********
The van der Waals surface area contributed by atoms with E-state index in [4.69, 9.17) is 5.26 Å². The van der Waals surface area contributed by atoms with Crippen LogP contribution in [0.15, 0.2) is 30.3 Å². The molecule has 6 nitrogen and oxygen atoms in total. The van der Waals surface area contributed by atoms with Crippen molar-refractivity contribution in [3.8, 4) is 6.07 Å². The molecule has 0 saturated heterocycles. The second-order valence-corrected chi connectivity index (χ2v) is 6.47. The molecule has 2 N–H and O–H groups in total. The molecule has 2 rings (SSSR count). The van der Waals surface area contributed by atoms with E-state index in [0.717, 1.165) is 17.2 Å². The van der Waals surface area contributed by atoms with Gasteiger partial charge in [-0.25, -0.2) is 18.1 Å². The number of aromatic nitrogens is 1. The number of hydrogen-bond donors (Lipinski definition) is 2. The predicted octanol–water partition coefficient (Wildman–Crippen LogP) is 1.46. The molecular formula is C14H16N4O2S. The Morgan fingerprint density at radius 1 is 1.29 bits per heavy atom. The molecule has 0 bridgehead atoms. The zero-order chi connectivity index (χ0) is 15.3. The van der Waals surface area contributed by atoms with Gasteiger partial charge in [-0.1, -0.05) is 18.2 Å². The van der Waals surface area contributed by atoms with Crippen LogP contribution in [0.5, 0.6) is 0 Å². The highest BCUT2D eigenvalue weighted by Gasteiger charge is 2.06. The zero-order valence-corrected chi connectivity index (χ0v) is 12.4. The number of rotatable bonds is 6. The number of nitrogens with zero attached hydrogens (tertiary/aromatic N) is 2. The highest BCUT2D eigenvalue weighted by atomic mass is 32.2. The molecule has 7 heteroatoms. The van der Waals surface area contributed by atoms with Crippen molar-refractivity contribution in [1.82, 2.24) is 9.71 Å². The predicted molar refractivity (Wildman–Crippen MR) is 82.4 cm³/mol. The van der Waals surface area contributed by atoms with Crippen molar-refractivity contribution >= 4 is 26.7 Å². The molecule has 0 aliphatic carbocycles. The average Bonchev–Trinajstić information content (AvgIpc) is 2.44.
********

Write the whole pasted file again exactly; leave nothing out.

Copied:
The van der Waals surface area contributed by atoms with E-state index in [4.69, 9.17) is 5.26 Å². The van der Waals surface area contributed by atoms with Crippen LogP contribution in [0.15, 0.2) is 30.3 Å². The molecule has 6 nitrogen and oxygen atoms in total. The van der Waals surface area contributed by atoms with Crippen molar-refractivity contribution in [3.8, 4) is 6.07 Å². The molecule has 0 saturated heterocycles. The second-order valence-corrected chi connectivity index (χ2v) is 6.47. The molecule has 2 N–H and O–H groups in total. The molecule has 2 rings (SSSR count). The van der Waals surface area contributed by atoms with E-state index in [0.717, 1.165) is 17.2 Å². The van der Waals surface area contributed by atoms with Gasteiger partial charge in [-0.25, -0.2) is 18.1 Å². The number of aromatic nitrogens is 1. The number of hydrogen-bond donors (Lipinski definition) is 2. The predicted octanol–water partition coefficient (Wildman–Crippen LogP) is 1.46. The molecular formula is C14H16N4O2S. The Morgan fingerprint density at radius 1 is 1.29 bits per heavy atom. The molecule has 0 bridgehead atoms. The zero-order chi connectivity index (χ0) is 15.3. The van der Waals surface area contributed by atoms with Gasteiger partial charge in [-0.1, -0.05) is 18.2 Å². The van der Waals surface area contributed by atoms with Crippen LogP contribution in [0.5, 0.6) is 0 Å². The highest BCUT2D eigenvalue weighted by Gasteiger charge is 2.06. The zero-order valence-corrected chi connectivity index (χ0v) is 12.4. The number of rotatable bonds is 6. The number of nitrogens with zero attached hydrogens (tertiary/aromatic N) is 2. The highest BCUT2D eigenvalue weighted by atomic mass is 32.2. The molecule has 7 heteroatoms. The van der Waals surface area contributed by atoms with Crippen molar-refractivity contribution in [1.82, 2.24) is 9.71 Å². The predicted molar refractivity (Wildman–Crippen MR) is 82.4 cm³/mol. The van der Waals surface area contributed by atoms with Crippen molar-refractivity contribution >= 4 is 26.7 Å². The molecule has 0 aliphatic carbocycles. The average Bonchev–Trinajstić information content (AvgIpc) is 2.44.